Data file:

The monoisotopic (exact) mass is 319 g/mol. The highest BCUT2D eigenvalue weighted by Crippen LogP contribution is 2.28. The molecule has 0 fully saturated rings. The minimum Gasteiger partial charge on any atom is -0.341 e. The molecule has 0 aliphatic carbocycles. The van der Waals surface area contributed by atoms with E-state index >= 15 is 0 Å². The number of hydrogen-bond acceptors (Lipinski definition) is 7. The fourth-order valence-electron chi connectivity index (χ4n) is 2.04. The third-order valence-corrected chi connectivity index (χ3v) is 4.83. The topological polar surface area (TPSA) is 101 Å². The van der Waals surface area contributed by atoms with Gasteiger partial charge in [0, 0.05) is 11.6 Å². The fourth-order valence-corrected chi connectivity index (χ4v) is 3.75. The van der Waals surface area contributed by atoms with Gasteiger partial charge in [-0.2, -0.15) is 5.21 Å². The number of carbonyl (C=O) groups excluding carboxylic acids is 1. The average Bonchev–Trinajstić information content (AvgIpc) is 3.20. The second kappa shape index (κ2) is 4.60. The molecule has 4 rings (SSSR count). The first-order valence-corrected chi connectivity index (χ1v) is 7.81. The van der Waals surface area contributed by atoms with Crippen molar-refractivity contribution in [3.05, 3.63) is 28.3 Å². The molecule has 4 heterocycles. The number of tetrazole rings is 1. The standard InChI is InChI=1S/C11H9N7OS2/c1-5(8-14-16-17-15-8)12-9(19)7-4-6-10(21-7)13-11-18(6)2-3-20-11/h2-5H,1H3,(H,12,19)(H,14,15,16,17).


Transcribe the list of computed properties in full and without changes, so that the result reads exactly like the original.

The monoisotopic (exact) mass is 319 g/mol. The highest BCUT2D eigenvalue weighted by Crippen LogP contribution is 2.28. The molecule has 0 fully saturated rings. The minimum Gasteiger partial charge on any atom is -0.341 e. The molecule has 0 aliphatic carbocycles. The van der Waals surface area contributed by atoms with E-state index >= 15 is 0 Å². The number of hydrogen-bond acceptors (Lipinski definition) is 7. The fourth-order valence-electron chi connectivity index (χ4n) is 2.04. The third-order valence-corrected chi connectivity index (χ3v) is 4.83. The topological polar surface area (TPSA) is 101 Å². The van der Waals surface area contributed by atoms with Gasteiger partial charge in [0, 0.05) is 11.6 Å². The fourth-order valence-corrected chi connectivity index (χ4v) is 3.75. The van der Waals surface area contributed by atoms with Gasteiger partial charge in [-0.2, -0.15) is 5.21 Å². The number of carbonyl (C=O) groups excluding carboxylic acids is 1. The average Bonchev–Trinajstić information content (AvgIpc) is 3.20. The second kappa shape index (κ2) is 4.60. The molecule has 4 rings (SSSR count). The first-order valence-corrected chi connectivity index (χ1v) is 7.81. The van der Waals surface area contributed by atoms with Crippen molar-refractivity contribution in [3.05, 3.63) is 28.3 Å². The molecule has 4 heterocycles. The number of tetrazole rings is 1. The standard InChI is InChI=1S/C11H9N7OS2/c1-5(8-14-16-17-15-8)12-9(19)7-4-6-10(21-7)13-11-18(6)2-3-20-11/h2-5H,1H3,(H,12,19)(H,14,15,16,17).